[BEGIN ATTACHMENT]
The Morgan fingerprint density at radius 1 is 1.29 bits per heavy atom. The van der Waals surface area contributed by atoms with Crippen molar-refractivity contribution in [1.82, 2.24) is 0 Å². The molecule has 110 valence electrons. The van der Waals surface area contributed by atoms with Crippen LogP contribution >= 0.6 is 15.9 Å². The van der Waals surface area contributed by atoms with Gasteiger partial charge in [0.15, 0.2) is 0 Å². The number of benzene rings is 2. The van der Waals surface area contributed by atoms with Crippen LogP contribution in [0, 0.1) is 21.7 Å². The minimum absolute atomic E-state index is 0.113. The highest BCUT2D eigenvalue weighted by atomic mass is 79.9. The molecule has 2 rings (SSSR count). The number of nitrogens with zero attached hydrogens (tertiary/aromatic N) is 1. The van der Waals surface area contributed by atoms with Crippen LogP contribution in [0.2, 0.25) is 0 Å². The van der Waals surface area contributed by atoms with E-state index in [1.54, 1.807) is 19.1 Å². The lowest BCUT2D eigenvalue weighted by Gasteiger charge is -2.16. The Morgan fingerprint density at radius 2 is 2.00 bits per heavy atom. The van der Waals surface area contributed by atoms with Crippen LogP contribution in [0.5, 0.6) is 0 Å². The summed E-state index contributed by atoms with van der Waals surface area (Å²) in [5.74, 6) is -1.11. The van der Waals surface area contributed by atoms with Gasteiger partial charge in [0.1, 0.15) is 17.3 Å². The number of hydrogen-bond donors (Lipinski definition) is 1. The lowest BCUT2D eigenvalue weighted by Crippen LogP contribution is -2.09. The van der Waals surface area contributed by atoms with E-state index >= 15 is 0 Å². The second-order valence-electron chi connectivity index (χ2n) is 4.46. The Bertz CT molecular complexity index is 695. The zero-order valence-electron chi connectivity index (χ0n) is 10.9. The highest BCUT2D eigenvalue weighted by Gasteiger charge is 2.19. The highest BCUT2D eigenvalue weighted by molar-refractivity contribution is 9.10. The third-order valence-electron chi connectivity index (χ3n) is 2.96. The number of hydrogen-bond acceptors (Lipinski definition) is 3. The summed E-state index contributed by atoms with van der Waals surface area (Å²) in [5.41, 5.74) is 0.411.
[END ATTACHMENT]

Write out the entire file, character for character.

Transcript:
The Morgan fingerprint density at radius 1 is 1.29 bits per heavy atom. The van der Waals surface area contributed by atoms with Crippen molar-refractivity contribution in [1.82, 2.24) is 0 Å². The molecule has 110 valence electrons. The van der Waals surface area contributed by atoms with Crippen LogP contribution >= 0.6 is 15.9 Å². The van der Waals surface area contributed by atoms with Gasteiger partial charge in [0.15, 0.2) is 0 Å². The number of benzene rings is 2. The van der Waals surface area contributed by atoms with Crippen LogP contribution in [0, 0.1) is 21.7 Å². The minimum absolute atomic E-state index is 0.113. The highest BCUT2D eigenvalue weighted by atomic mass is 79.9. The molecule has 2 rings (SSSR count). The number of nitrogens with zero attached hydrogens (tertiary/aromatic N) is 1. The van der Waals surface area contributed by atoms with Crippen LogP contribution in [0.2, 0.25) is 0 Å². The van der Waals surface area contributed by atoms with E-state index in [1.54, 1.807) is 19.1 Å². The lowest BCUT2D eigenvalue weighted by Gasteiger charge is -2.16. The Morgan fingerprint density at radius 2 is 2.00 bits per heavy atom. The van der Waals surface area contributed by atoms with Crippen LogP contribution in [0.5, 0.6) is 0 Å². The summed E-state index contributed by atoms with van der Waals surface area (Å²) in [5.74, 6) is -1.11. The van der Waals surface area contributed by atoms with Gasteiger partial charge in [0.1, 0.15) is 17.3 Å². The number of hydrogen-bond donors (Lipinski definition) is 1. The lowest BCUT2D eigenvalue weighted by Crippen LogP contribution is -2.09. The van der Waals surface area contributed by atoms with E-state index >= 15 is 0 Å². The second-order valence-electron chi connectivity index (χ2n) is 4.46. The Bertz CT molecular complexity index is 695. The zero-order valence-electron chi connectivity index (χ0n) is 10.9. The highest BCUT2D eigenvalue weighted by Gasteiger charge is 2.19. The highest BCUT2D eigenvalue weighted by molar-refractivity contribution is 9.10. The third-order valence-electron chi connectivity index (χ3n) is 2.96. The number of hydrogen-bond acceptors (Lipinski definition) is 3. The summed E-state index contributed by atoms with van der Waals surface area (Å²) in [5.41, 5.74) is 0.411.